The oratory

St Benedict says in Chapter 52 of his Rule that “if at other times than at the Work of God someone chooses to pray privately, he may simply go in and pray.”

This one word “simply” betokens St Benedict’s always-and-everywhere, almost prosaic intention for his monks, in whatever area of monastic life, to just get on with it, transcending self. The drawing-toward, the initiative, is all on God’s side; it is left to us to respond with as much directness and as little self-conscious drama as possible.

As for the oratory itself, the chapel with its chairs ranged around the altar encloses the largest contiguous open space in the monastery.

Contemplative monastics are sometimes asked “why don’t you go out and do something useful, since there is so much need in the world?” So with the monastery chapel, since in other areas of the monastery some things can be fitted in only with a shoehorn—what is all this blank space about?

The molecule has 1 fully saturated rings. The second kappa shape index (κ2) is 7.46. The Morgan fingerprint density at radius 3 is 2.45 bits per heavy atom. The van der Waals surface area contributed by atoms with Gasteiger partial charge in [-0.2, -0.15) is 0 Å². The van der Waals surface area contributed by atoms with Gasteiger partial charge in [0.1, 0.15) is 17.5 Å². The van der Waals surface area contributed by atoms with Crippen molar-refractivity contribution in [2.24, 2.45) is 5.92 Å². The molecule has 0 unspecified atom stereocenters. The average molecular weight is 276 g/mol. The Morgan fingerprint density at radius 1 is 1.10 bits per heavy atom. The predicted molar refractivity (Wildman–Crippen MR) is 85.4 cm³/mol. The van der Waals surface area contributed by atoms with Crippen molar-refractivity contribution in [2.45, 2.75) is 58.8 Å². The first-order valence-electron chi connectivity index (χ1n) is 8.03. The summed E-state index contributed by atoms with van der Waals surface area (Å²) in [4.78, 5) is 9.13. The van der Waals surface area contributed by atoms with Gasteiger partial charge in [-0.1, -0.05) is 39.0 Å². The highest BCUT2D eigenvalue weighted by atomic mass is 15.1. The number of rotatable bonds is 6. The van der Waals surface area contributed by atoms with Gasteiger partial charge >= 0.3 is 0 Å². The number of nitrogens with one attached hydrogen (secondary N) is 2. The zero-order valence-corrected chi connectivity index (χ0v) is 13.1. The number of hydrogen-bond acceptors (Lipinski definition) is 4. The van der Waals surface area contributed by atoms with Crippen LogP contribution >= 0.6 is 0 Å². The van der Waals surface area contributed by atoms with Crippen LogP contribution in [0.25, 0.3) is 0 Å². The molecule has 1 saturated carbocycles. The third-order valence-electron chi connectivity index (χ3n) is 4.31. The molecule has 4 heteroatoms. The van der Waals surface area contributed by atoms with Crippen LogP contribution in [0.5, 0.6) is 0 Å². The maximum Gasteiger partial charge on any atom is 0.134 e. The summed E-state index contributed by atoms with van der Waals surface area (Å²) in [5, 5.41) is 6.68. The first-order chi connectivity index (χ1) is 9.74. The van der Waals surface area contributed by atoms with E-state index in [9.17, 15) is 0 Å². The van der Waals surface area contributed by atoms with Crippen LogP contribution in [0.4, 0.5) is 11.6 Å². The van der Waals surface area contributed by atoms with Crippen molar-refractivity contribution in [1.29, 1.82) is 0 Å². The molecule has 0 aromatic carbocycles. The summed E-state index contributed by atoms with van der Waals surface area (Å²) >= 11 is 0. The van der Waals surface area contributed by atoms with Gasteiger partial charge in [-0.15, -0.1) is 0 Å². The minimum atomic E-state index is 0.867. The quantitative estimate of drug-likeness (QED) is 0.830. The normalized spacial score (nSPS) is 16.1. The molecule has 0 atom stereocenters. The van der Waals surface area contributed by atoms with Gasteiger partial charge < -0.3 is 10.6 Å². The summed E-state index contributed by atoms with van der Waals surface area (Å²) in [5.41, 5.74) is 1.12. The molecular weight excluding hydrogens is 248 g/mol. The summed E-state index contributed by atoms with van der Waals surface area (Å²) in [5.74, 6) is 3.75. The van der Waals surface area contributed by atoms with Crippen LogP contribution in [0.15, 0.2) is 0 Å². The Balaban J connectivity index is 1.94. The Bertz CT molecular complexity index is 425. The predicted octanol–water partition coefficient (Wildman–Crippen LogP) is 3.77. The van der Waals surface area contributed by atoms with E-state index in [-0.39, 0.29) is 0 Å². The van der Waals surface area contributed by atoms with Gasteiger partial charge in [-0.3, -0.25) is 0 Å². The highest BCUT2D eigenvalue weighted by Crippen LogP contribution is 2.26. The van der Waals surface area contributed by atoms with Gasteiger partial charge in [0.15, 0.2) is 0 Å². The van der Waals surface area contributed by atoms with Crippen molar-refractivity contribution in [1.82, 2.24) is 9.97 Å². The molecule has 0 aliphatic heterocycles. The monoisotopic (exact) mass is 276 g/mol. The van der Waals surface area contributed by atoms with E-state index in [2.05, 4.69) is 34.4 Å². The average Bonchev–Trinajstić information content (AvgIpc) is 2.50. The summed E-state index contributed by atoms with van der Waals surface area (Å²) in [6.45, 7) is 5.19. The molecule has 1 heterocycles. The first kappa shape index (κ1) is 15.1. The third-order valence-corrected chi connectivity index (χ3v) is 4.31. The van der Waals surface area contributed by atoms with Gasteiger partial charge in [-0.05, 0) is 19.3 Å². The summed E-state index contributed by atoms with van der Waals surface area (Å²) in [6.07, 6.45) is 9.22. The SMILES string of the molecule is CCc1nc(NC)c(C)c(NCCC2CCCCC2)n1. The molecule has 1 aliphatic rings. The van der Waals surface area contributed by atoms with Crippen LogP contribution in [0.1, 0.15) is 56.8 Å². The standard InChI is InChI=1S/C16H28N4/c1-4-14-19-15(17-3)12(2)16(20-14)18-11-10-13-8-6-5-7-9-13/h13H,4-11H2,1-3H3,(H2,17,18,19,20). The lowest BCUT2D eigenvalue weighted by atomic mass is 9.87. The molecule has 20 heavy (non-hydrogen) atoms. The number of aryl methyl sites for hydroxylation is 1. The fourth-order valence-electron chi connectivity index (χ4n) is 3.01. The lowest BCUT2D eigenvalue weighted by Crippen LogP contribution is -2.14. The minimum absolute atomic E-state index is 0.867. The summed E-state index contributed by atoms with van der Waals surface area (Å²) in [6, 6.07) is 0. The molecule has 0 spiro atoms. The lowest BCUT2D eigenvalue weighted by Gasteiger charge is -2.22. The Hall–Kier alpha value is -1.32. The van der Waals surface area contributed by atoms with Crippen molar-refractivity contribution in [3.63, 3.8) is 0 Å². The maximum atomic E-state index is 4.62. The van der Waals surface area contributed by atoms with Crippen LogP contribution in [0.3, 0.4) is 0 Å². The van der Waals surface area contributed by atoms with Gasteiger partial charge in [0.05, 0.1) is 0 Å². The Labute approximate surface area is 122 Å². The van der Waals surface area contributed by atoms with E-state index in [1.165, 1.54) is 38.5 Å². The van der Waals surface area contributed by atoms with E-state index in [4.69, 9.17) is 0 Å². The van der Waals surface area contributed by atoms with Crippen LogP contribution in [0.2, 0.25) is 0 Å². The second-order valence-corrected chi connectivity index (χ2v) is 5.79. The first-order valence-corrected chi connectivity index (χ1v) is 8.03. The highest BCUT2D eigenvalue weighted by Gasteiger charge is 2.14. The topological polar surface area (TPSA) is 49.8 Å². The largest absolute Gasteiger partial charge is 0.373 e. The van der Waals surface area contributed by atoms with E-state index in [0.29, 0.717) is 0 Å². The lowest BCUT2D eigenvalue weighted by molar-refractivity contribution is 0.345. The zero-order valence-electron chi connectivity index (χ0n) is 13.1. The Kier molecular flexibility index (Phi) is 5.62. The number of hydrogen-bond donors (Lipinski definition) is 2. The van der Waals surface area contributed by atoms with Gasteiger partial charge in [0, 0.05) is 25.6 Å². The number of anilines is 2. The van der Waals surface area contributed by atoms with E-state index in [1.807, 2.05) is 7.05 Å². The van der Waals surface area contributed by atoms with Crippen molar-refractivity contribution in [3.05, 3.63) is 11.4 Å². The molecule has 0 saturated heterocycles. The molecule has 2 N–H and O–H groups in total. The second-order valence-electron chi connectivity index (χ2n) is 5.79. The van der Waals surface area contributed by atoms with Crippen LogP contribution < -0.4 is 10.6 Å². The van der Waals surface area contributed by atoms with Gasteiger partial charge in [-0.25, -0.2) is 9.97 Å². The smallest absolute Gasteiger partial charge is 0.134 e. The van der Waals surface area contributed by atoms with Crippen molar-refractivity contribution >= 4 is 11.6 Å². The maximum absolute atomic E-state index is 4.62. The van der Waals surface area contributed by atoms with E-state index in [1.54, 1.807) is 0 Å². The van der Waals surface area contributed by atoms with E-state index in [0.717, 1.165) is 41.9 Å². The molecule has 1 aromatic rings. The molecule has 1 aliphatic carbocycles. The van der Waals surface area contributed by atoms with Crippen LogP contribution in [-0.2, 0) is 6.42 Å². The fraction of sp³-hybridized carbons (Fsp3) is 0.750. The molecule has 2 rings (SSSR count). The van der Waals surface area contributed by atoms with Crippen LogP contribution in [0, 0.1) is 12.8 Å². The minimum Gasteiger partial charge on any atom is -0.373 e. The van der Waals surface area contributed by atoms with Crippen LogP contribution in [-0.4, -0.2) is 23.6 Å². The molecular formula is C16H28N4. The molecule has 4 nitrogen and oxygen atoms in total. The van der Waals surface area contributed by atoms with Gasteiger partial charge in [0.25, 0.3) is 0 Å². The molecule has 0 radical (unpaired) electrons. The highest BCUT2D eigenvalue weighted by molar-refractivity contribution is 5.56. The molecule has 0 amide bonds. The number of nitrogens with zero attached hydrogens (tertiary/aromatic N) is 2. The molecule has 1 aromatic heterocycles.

This arrangement is iconic of the contemplative life itself: one room, one life given over to nothing and to no other purpose than the praise of God, and all that entails.

Recent Issues

December 2018

November 2018

October 2018

September 2018

August 2018

July 2018

June 2018

May 2018

April 2018

March 2018

February 2018

January 2018

December 2017

November 2017

October 2017

September 2017

June 2017

May 2017

April 2017

March 2017

February 2017

January 2017

December 2016

November 2016

October 2016

September 2016

August 2016

July 2016

June 2016

May 2016

April 2016

March 2016

February 2016

January 2016

December 2015

November 2015

October 2015

September 2015

August 2015

July 2015

June 2015

May 2015